I don’t know about you, but the strange warm temperatures impacted my assumption of the happenings in my landscape. Wearing a T-shirt, I looked out my window and realized nothing was buzzing around in my flowerbeds. Some flowers, like the reliable black-eyed Susan, were still in bloom; meanwhile the butterflies, like the monarch, had migrated south, and moths and bees had taken up residence beneath layers of leaves or hollowed-out stems.

Even though I hadn’t kept pace, nature stuck with the schedule. As the days get shorter and temperatures change, nature receives its cue to prepare to slow down; in the case of deciduous trees and shrubs, leaves change color and nutrients move down to the roots. These trees and other native plants evolved over thousands of years alongside the wildlife that depends on them. This time of year, native plants provide for wildlife, particularly the birds. Beyond the tree canopies, food sources found in our shrubs, grasses and ground covers contribute greatly to what I refer to as a birdfeeder with roots.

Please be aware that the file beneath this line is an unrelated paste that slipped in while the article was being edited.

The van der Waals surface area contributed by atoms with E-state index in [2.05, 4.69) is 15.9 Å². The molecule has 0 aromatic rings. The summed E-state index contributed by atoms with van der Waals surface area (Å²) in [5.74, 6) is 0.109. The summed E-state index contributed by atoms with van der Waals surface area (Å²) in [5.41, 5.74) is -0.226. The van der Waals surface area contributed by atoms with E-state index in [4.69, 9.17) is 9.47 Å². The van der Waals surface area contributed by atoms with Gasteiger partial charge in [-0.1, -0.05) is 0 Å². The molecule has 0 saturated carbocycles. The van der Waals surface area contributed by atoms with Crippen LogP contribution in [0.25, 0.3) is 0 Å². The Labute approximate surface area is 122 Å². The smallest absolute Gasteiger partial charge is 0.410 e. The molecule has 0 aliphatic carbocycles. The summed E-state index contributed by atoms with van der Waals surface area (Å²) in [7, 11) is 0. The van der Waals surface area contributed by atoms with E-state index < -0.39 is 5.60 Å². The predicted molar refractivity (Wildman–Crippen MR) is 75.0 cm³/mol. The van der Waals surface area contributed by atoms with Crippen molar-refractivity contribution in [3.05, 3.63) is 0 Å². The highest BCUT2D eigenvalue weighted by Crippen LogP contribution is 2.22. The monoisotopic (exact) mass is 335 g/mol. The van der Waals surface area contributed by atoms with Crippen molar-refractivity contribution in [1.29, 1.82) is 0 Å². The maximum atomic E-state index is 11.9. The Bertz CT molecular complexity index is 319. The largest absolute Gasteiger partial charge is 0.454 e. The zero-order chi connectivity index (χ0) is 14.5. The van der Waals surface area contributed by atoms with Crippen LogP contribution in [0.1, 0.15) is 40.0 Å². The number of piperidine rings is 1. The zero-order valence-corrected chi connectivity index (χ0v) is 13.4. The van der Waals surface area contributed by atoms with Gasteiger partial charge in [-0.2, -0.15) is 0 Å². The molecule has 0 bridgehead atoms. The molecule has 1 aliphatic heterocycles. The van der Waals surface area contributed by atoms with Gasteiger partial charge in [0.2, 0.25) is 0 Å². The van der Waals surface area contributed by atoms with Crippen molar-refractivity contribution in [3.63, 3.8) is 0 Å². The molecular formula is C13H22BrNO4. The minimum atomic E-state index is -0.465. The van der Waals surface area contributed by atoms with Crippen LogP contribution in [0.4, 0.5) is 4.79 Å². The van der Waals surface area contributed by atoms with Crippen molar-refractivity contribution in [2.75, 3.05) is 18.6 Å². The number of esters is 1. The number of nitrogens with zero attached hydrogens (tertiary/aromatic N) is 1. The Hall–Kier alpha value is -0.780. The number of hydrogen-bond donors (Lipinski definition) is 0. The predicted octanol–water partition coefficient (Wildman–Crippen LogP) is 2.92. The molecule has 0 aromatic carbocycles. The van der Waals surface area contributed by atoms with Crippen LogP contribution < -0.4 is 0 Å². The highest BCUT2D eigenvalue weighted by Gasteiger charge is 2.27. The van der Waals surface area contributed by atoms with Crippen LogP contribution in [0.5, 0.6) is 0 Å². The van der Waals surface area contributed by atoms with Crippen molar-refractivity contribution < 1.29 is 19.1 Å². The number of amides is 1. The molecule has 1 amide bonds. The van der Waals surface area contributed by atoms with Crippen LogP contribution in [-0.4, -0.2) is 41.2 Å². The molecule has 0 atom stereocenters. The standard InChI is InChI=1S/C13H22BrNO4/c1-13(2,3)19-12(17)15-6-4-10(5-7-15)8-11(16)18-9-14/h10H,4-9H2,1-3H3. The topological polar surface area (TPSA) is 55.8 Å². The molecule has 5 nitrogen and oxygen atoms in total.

Marie Chieppo is an ecological landscape designer and organic landcare professional based in Sagamore Beach. She has been in business for 25 years. Her current focus is primarily on educating others about sustainable healthy practices in the landscape.

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